Therefore, I think the only measure of “better” I can agree with is, a comparison on an objective basis – what was changed and why (from a mechanical/engineering standpoint), and the effect that would have on the car (how the improvement was manifested). So, I have begun hunting for written materials, preferably in Japanese with interviews of the actual technicians, engineers and test drivers who worked on the cars, discussing these changes. Finally, it would be ideal to have an article discussing the difference, if any, these mechanical changes made in the official lap times of the R33 and R34 at the Nurburging.
Although I’m still looking for other articles, here is one I found which I think does a nice job. From Gold Mook GT Series, "BNR34 最速の証明"(BNR34, Proof of Speed), February 2, 1999, which was published when the R34 GT-R was first introduced. It traces the history of testing at Nurburgring for the three second generation GT-Rs, and talks in general terms about the mechanical differences. And most importantly, its job is to excite and inform the reader about the BNR34!
The article begins with the history of the GT-R, and discusses of course the R32 GT-R. One of, if not the first Japanese car to be tested at Nur (and this was in spite of the fact that it was for the JDM market only – but this was done to show that its potential was up there with European rivals), Nissan began testing the R32 GT-R components in an S13 Silvia with an elongated bonnet. In final production form, the R32 GT-R was able to turn in a best time of 8 minutes, 20 seconds. Nissan test driver Kato (guy in blue sweater, left), recalls “Looking back now 10 years ago, the R32 GT-R could not run properly at Nurburgring. We exerted extreme efforts to get it to run at the Nurburgring.”
So for the R33, the mandate was clear –to go even faster, with higher abilities. So the R33 came with ET-S PRO (active diff), 17 inch wheels, Brembos, electronic HICAS, etc. – all in all a technically much more advanced car than the R32. Thus equipped, we know that the R33 was able to shave 21 seconds off the time of the R32 – for a record setting (back in 1995) time of 7 minutes, 59 seconds, set by Dirk Schoysman. This result was heavily publicized by Nissan, the first production car to break the 8 minute barrier.
So what happened for the R34? The article does not give a recorded best time, nor does it even mention if the R34 was faster than the R33. But the interviewees reveal that, faster is not what they necessarily wanted. They also talk about the mechanical changes that were made compared to the R33, and why.
Mr. Yoshikawa, (pictured in black, left), who was in charge of product development and testing, explains that “with the R34, we asked ourselves, how can we improve on the R33?” Mr. Okabe (in yellow, left), explained further, “the R33 is most definitely a fast car. But a GT-R is supposed to be fast. From our perspective, we felt the R33 was a bit abrupt and severe at the limit. So our focus was on improving control at the limit, in order to make it a car that was more enjoyable to drive.”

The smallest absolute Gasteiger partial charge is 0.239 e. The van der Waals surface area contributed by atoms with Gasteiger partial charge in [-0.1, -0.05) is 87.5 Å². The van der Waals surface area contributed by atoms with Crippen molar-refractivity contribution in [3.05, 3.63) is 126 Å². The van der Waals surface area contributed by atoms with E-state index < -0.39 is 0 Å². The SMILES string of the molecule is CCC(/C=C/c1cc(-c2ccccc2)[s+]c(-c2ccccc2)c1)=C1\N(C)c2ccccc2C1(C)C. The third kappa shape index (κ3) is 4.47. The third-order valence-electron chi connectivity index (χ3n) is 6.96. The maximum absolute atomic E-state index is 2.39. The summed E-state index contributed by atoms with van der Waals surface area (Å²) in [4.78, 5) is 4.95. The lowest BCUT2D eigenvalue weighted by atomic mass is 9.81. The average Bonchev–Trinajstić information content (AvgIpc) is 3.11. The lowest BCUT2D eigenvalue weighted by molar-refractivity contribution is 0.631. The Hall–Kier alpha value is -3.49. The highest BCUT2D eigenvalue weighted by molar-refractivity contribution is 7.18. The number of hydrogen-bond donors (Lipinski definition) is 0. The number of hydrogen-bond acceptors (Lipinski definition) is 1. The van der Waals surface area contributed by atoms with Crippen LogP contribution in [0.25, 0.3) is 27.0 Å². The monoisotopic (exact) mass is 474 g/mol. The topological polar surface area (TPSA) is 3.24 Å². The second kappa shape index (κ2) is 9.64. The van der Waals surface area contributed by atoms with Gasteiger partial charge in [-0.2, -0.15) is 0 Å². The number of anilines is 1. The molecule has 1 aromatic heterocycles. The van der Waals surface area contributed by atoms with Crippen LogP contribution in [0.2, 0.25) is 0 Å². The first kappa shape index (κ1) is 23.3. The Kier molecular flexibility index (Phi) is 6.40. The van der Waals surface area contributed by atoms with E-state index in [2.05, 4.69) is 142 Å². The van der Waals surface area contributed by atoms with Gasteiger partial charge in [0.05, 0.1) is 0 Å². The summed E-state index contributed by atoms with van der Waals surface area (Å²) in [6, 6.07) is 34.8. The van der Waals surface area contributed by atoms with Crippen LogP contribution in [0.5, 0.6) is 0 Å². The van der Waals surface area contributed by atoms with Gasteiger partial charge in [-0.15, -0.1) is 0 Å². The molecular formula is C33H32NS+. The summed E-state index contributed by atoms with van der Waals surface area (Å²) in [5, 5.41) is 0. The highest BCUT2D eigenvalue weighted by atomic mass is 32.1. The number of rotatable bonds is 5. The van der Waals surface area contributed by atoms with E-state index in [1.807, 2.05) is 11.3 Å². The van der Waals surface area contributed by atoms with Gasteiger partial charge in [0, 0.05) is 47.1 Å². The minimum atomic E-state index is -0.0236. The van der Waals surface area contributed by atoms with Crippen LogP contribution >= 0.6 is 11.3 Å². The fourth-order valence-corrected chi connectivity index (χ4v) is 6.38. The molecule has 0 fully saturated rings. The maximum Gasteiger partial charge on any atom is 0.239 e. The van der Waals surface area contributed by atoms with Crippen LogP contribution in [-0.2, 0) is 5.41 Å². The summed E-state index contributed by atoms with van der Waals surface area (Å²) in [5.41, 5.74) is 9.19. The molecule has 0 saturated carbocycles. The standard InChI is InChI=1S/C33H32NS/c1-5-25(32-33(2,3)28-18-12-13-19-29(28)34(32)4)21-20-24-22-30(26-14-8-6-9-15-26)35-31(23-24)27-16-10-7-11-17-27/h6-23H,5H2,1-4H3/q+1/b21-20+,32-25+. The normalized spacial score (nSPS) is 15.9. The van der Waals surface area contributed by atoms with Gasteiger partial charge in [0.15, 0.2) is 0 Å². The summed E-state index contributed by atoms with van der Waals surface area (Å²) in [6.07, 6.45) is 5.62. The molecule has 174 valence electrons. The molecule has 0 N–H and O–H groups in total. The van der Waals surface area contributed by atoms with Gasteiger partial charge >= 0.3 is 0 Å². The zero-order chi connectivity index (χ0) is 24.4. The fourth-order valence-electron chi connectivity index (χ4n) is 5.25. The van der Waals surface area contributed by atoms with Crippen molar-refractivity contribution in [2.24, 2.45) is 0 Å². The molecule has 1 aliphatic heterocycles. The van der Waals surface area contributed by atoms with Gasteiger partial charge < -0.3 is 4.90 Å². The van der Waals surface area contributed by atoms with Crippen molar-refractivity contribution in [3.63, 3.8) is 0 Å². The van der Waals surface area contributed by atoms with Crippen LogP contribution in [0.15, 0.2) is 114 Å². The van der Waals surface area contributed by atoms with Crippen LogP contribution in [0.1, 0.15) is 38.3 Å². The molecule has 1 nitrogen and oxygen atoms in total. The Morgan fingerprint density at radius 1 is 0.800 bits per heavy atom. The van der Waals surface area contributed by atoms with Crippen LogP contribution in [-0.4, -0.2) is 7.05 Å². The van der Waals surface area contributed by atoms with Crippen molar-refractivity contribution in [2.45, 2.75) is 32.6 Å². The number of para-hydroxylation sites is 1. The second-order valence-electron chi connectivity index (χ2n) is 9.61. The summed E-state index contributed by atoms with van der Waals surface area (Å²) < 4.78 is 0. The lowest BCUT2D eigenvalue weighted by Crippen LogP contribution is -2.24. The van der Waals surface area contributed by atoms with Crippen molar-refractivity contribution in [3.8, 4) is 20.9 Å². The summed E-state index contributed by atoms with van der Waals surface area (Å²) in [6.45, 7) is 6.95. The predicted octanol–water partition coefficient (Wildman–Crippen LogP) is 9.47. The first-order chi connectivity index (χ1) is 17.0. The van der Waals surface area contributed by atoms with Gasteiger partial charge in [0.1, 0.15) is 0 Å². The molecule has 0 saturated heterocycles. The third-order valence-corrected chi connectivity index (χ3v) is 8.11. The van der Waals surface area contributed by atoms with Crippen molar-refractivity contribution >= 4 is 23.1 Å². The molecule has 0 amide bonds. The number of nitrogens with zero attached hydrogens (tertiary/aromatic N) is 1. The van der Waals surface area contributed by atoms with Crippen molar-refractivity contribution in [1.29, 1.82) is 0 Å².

First discussed was an improvement of body rigidity. This was necessary to begin with, as in initial planning it was decided that the car would have 18 inch wheels, and there would be an increase in torque (note: at the time the article was written, the manufacturers still had to pretend that the maximum horsepower the cars produced was 280 ps – but there was no gentleman’s agreement to limit increases in torque, even though the reality is that every increase in torque also meant an increase in horsepower).
Next up were the aerodynamics. Using data from their racing experience, they first outfitted a front under-panel, which made immediate improvements. Then, of course the rear diffuser, which test driver Kato claimed “made an bigger difference than expected.” The effects were felt starting at 80kms per hour. The benefits were an increase in steering feedback, and strangely, quieter running. At Nur, the body stayed planted to the ground, and not with excessive downforce.
Strangely, these are the only two differences mentioned in this article. The rest of the article talks about testing methods (how they used a Multi-Road Simulator to test body rigidity, for example, as well as, for the first time, an onboard Marelli data logger). There is mention of course of the shortening of the wheelbase, but not on its effect, performance-wise. No mention of weight differences, nor changes to the suspension geometry, etc.
So what can we conclude so far, based on this article? Yes, there were objective improvements made to the R34 over the R33. But nothing that would make the car “faster” per say. Easier to drive, maybe. And when you think about it, I would argue that is what Nissan has done with the R35 as well – made it incredibly easy to drive fast.
As someone who enjoys actually driving his car, versus being taken for a ride, these second generation GT-Rs are the way to go. AND, on a SUBJECTIVE basis, the R33 is the best fit for me.
As before, would love to hear everyone's thoughts on this topic.
Here is a historical list of lap times by various cars at Nurburging.
Note1: Please check out my revised Spec List page (page tabs, upper-left of this page)
Note2: Apologies also to those readers who were expecting another parts review or tweak on my car. With the horrible weather and a busy schedule, have not had time to do much to my car other than keep it clean. Any spare time at night I am either working, writing for GTROC.org (follow my weekly R35 GT-R build) or trying to catch up on sleep. This however should change in the near future, with the warmer weekends ahead. I have several projects in the pipeline yet!